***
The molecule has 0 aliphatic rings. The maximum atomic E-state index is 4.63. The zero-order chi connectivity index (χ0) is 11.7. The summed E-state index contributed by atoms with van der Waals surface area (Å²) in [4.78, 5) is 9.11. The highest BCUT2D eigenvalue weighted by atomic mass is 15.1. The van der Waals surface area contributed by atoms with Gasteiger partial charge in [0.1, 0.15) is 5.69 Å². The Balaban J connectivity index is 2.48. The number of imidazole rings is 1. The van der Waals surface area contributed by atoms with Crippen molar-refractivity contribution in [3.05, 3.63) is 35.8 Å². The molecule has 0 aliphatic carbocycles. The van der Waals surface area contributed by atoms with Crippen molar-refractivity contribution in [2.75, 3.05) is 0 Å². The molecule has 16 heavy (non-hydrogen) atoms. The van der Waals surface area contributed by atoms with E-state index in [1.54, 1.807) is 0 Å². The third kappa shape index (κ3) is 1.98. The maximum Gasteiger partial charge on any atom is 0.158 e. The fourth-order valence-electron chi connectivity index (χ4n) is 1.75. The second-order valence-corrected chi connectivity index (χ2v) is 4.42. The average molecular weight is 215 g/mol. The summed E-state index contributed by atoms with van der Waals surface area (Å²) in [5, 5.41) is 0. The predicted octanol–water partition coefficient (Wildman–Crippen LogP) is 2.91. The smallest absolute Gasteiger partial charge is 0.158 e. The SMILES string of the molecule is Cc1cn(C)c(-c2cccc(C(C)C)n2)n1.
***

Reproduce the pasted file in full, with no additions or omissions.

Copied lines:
The molecule has 0 aliphatic rings. The maximum atomic E-state index is 4.63. The zero-order chi connectivity index (χ0) is 11.7. The summed E-state index contributed by atoms with van der Waals surface area (Å²) in [4.78, 5) is 9.11. The highest BCUT2D eigenvalue weighted by atomic mass is 15.1. The van der Waals surface area contributed by atoms with Gasteiger partial charge in [0.1, 0.15) is 5.69 Å². The Balaban J connectivity index is 2.48. The number of imidazole rings is 1. The van der Waals surface area contributed by atoms with Crippen molar-refractivity contribution in [3.05, 3.63) is 35.8 Å². The molecule has 0 aliphatic carbocycles. The van der Waals surface area contributed by atoms with Crippen molar-refractivity contribution in [2.75, 3.05) is 0 Å². The molecule has 16 heavy (non-hydrogen) atoms. The van der Waals surface area contributed by atoms with E-state index in [1.54, 1.807) is 0 Å². The third kappa shape index (κ3) is 1.98. The maximum Gasteiger partial charge on any atom is 0.158 e. The fourth-order valence-electron chi connectivity index (χ4n) is 1.75. The second-order valence-corrected chi connectivity index (χ2v) is 4.42. The average molecular weight is 215 g/mol. The summed E-state index contributed by atoms with van der Waals surface area (Å²) in [5, 5.41) is 0. The predicted octanol–water partition coefficient (Wildman–Crippen LogP) is 2.91. The smallest absolute Gasteiger partial charge is 0.158 e. The SMILES string of the molecule is Cc1cn(C)c(-c2cccc(C(C)C)n2)n1.